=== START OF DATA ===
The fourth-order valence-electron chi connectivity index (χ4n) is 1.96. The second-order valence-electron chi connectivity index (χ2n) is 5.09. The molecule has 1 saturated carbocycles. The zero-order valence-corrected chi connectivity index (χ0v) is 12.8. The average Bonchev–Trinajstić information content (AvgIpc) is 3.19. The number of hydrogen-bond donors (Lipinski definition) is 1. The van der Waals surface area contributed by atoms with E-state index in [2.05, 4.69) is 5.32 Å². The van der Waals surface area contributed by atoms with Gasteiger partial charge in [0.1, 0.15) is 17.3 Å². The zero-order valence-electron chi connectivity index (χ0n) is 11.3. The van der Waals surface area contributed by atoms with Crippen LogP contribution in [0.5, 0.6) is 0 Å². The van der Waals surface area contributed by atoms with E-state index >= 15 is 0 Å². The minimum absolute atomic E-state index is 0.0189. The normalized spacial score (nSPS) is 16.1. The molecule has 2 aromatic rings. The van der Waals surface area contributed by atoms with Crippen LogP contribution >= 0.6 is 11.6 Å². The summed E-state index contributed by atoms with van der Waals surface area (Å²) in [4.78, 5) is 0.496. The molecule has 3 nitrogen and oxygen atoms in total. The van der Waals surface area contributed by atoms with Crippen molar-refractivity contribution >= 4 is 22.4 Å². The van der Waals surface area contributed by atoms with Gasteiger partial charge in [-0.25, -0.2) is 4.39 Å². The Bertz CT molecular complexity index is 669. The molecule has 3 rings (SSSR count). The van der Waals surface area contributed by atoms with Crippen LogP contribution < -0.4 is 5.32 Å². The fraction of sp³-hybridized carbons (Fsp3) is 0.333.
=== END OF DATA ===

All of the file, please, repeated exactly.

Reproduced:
The fourth-order valence-electron chi connectivity index (χ4n) is 1.96. The second-order valence-electron chi connectivity index (χ2n) is 5.09. The molecule has 1 saturated carbocycles. The zero-order valence-corrected chi connectivity index (χ0v) is 12.8. The average Bonchev–Trinajstić information content (AvgIpc) is 3.19. The number of hydrogen-bond donors (Lipinski definition) is 1. The van der Waals surface area contributed by atoms with E-state index in [2.05, 4.69) is 5.32 Å². The van der Waals surface area contributed by atoms with Gasteiger partial charge in [0.1, 0.15) is 17.3 Å². The zero-order valence-electron chi connectivity index (χ0n) is 11.3. The van der Waals surface area contributed by atoms with Crippen LogP contribution in [0.5, 0.6) is 0 Å². The van der Waals surface area contributed by atoms with E-state index >= 15 is 0 Å². The minimum absolute atomic E-state index is 0.0189. The normalized spacial score (nSPS) is 16.1. The molecule has 2 aromatic rings. The van der Waals surface area contributed by atoms with Crippen LogP contribution >= 0.6 is 11.6 Å². The summed E-state index contributed by atoms with van der Waals surface area (Å²) in [4.78, 5) is 0.496. The molecule has 3 nitrogen and oxygen atoms in total. The van der Waals surface area contributed by atoms with Crippen molar-refractivity contribution >= 4 is 22.4 Å². The van der Waals surface area contributed by atoms with Gasteiger partial charge in [-0.25, -0.2) is 4.39 Å². The Bertz CT molecular complexity index is 669. The molecule has 3 rings (SSSR count). The van der Waals surface area contributed by atoms with Crippen LogP contribution < -0.4 is 5.32 Å². The fraction of sp³-hybridized carbons (Fsp3) is 0.333.